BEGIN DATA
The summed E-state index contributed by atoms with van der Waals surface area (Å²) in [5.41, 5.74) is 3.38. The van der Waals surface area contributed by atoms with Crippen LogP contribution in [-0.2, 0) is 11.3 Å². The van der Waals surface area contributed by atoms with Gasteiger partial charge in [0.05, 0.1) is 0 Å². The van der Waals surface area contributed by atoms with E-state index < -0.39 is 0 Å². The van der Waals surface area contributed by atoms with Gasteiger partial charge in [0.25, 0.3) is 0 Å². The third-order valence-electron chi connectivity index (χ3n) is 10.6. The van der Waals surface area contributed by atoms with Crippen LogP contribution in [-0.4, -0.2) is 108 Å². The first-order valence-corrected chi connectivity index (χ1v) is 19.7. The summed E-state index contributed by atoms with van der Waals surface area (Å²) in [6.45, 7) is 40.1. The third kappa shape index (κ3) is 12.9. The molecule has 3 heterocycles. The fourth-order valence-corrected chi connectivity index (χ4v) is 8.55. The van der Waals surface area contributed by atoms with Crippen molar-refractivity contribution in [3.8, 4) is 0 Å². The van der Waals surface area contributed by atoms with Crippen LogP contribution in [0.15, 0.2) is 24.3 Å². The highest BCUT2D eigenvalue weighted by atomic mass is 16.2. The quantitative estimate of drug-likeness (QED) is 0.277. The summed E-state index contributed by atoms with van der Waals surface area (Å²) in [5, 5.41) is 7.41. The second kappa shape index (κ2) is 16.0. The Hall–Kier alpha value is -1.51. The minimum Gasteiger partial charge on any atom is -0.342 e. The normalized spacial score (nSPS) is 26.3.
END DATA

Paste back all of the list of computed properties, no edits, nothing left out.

The summed E-state index contributed by atoms with van der Waals surface area (Å²) in [5.41, 5.74) is 3.38. The van der Waals surface area contributed by atoms with Crippen LogP contribution in [-0.2, 0) is 11.3 Å². The van der Waals surface area contributed by atoms with Gasteiger partial charge in [0.05, 0.1) is 0 Å². The van der Waals surface area contributed by atoms with E-state index < -0.39 is 0 Å². The van der Waals surface area contributed by atoms with Gasteiger partial charge in [0.25, 0.3) is 0 Å². The third-order valence-electron chi connectivity index (χ3n) is 10.6. The van der Waals surface area contributed by atoms with Crippen LogP contribution in [-0.4, -0.2) is 108 Å². The first-order valence-corrected chi connectivity index (χ1v) is 19.7. The summed E-state index contributed by atoms with van der Waals surface area (Å²) in [6.45, 7) is 40.1. The third kappa shape index (κ3) is 12.9. The molecule has 3 heterocycles. The fourth-order valence-corrected chi connectivity index (χ4v) is 8.55. The van der Waals surface area contributed by atoms with Crippen molar-refractivity contribution in [3.8, 4) is 0 Å². The van der Waals surface area contributed by atoms with Crippen LogP contribution in [0.15, 0.2) is 24.3 Å². The highest BCUT2D eigenvalue weighted by atomic mass is 16.2. The quantitative estimate of drug-likeness (QED) is 0.277. The summed E-state index contributed by atoms with van der Waals surface area (Å²) in [5, 5.41) is 7.41. The second kappa shape index (κ2) is 16.0. The Hall–Kier alpha value is -1.51. The minimum Gasteiger partial charge on any atom is -0.342 e. The normalized spacial score (nSPS) is 26.3.